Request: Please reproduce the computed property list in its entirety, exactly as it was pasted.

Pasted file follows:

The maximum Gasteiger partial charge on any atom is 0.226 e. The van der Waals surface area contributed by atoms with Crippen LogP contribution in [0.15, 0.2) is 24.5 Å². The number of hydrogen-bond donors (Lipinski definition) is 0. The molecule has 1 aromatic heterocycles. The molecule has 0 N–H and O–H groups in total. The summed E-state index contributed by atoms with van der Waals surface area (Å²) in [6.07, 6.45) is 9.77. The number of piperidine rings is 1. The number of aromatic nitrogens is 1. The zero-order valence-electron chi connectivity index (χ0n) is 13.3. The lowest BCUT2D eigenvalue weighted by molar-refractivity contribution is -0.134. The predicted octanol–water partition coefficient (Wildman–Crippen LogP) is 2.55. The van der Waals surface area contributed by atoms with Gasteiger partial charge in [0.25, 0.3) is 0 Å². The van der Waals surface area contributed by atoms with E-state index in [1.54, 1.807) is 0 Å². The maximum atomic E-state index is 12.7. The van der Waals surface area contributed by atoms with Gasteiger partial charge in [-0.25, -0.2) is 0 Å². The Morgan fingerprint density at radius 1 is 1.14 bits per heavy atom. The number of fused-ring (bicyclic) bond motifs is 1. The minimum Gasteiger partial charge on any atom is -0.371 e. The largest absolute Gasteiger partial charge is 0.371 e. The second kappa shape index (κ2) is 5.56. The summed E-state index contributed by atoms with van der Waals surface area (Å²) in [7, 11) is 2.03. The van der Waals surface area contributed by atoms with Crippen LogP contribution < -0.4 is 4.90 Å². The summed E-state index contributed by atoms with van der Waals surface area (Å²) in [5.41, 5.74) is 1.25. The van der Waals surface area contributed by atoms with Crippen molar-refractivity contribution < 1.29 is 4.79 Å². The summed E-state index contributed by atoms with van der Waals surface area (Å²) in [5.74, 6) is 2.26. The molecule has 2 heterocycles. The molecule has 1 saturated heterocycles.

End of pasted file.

The maximum Gasteiger partial charge on any atom is 0.226 e. The van der Waals surface area contributed by atoms with Crippen LogP contribution in [0.15, 0.2) is 24.5 Å². The number of hydrogen-bond donors (Lipinski definition) is 0. The molecule has 1 aromatic heterocycles. The molecule has 0 N–H and O–H groups in total. The summed E-state index contributed by atoms with van der Waals surface area (Å²) in [6.07, 6.45) is 9.77. The number of piperidine rings is 1. The number of aromatic nitrogens is 1. The zero-order valence-electron chi connectivity index (χ0n) is 13.3. The lowest BCUT2D eigenvalue weighted by molar-refractivity contribution is -0.134. The predicted octanol–water partition coefficient (Wildman–Crippen LogP) is 2.55. The van der Waals surface area contributed by atoms with Gasteiger partial charge in [0.25, 0.3) is 0 Å². The van der Waals surface area contributed by atoms with E-state index in [1.54, 1.807) is 0 Å². The maximum atomic E-state index is 12.7. The van der Waals surface area contributed by atoms with Gasteiger partial charge in [-0.25, -0.2) is 0 Å². The Morgan fingerprint density at radius 1 is 1.14 bits per heavy atom. The number of fused-ring (bicyclic) bond motifs is 1. The minimum Gasteiger partial charge on any atom is -0.371 e. The largest absolute Gasteiger partial charge is 0.371 e. The second kappa shape index (κ2) is 5.56. The summed E-state index contributed by atoms with van der Waals surface area (Å²) in [7, 11) is 2.03. The van der Waals surface area contributed by atoms with Crippen LogP contribution < -0.4 is 4.90 Å². The summed E-state index contributed by atoms with van der Waals surface area (Å²) in [5.41, 5.74) is 1.25. The van der Waals surface area contributed by atoms with Crippen molar-refractivity contribution < 1.29 is 4.79 Å². The summed E-state index contributed by atoms with van der Waals surface area (Å²) in [5.74, 6) is 2.26. The molecule has 2 heterocycles. The molecule has 1 saturated heterocycles.